Reviewed by gavin6942 5 / 10 / 10

Pam Grier Bids Farewell to Blaxploitation

A Chicago private detective (Pam Grier) returns back home to Louisville, Kentucky, to help her father fight mobsters. This film was the pet project of director William Girdler, who had already made "Three on a Meathook" (1972) but had yet to make his better known films, "Grizzly" (1976), "Day of the Animals" (1977) and "The Manitou" (1978). During filming, Girdler was only 28... and he would end up dying in a helicopter crash at age 30. (One assumes that had he lived, he would have been a major force in the 1980s.) Writer David Sheldon was given the task of writing a script for Pam Grier that was less edgy than the movies Jack Hill had been making. He wrote "Honor" almost literally overnight, which was transformed into "Sheba, baby" by the PR department, and Sheldon was also put on as a producer. This was a huge promotion for Sheldon, who had been at AIP as Larry Gordon's assistant (and later "director of development", which essentially means script reader). For me, the blaxploitation subgenre is an interesting one -- did people dress like this? Now, I did not live through the 1970s nor did I grow up in a big city. But I feel like the "pimp" clothes and similar styles were more likely created in the movies and adopted in real life than the other way around. What is especially interesting is that most of the people involved in the subgenre were white... so this was very much how the black community was perceived rather than how it actually was. One exception to this in "Sheba" might be the character of "Killer", played by Maurice Downs. Downs was a gangster and heroin dealer in real life, and somehow got mixed up with Sheldon and Girdler. He was also in their follow-up, "Project: Kill" and helped produce it. Tragically (but not surprisingly), he was shot to death outside a restaurant a few years later in true gangster fashion. "Sheba, Baby" was a major hit in theaters, even though it is often cited as one of Pam Grier's weaker vehicles when compared to her similarly themed action films "Coffy" and "Foxy Brown" (both made by Jack Hill for AIP). This is fair, and it certainly lacks any iconic moments that really burn into a viewer's mind. Despite this being a second or third tier film, it remains an important part of Grier's career, as well as Girdler's career, and there seems to always be a new generation of fans searching out every last AIP picture. Arrow Video has wisely picked this one up and given it the star treatment. The Arrow disc has not one, but two audio commentaries. One with writer-producer David Sheldon, which offers incredible insight on AIP, Pam Grier and even legendary director Jack Hill. Heck, some of his detours are more interesting than his recollections of "Sheba", such as how he clarifies that "Grizzly" was not technically a "Jaws" ripoff because "Jaws" had not been released at that point. Heck, even Sheldon's involvement in "Last House on the Left" is discussed!! We also have an in-depth retrospective on Pam Grier's time at AIP. Did you know that Grier was working as a switchboard operator before being discovered by Roger Corman and Jack Hill? Amazing! This is an absolutely MUST-OWN disc for any fan of AIP.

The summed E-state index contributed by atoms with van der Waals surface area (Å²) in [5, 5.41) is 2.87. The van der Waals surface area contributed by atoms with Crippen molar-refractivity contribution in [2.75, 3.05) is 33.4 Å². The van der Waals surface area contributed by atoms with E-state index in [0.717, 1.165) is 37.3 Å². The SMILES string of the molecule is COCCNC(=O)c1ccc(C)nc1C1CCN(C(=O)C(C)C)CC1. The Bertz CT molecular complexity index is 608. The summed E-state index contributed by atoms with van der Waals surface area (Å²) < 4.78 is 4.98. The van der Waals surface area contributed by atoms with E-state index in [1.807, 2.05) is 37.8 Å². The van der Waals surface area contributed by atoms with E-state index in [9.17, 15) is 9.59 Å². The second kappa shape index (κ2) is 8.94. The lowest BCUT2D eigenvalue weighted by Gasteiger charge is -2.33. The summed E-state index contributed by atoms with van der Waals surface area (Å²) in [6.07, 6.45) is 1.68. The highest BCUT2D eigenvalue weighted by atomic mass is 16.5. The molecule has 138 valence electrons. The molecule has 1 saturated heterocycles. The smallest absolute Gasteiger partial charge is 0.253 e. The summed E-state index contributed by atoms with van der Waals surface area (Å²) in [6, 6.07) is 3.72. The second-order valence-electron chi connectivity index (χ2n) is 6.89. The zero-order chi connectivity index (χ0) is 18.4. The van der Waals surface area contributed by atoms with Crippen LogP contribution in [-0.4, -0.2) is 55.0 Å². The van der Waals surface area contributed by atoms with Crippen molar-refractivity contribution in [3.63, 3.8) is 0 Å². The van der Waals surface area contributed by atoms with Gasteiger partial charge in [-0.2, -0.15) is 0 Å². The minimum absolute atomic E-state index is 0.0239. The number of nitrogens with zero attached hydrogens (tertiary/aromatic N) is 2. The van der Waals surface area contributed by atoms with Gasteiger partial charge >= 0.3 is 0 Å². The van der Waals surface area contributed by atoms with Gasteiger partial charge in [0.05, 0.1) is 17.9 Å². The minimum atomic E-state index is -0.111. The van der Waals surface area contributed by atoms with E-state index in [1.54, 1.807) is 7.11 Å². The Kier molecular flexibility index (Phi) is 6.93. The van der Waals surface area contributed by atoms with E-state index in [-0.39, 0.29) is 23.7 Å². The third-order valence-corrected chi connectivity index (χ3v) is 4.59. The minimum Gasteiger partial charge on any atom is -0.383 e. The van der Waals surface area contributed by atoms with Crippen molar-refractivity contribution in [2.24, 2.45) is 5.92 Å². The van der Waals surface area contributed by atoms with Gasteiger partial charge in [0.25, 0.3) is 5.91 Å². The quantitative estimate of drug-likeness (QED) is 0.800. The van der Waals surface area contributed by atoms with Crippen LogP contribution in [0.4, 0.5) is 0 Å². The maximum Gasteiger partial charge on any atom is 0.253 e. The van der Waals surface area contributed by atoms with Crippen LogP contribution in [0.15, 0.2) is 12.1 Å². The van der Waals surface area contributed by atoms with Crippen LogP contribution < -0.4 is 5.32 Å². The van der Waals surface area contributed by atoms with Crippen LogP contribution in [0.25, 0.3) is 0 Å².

Reviewed by gridoon 5 / 10 / 10


Pam Grier is as lean, cool and tough as ever in this film (in fact, she's arguably tougher here than in "Foxy Brown"), but the plot is overly familiar ("Return of the Dragon", anyone?) and the flick is poorly edited in just about all the crucial spots (fight and action sequences). This one is mostly for Grier fans, who'll have an OK time. The "PG" rating is questionable, considering a few quite graphic and bloody scenes. (**)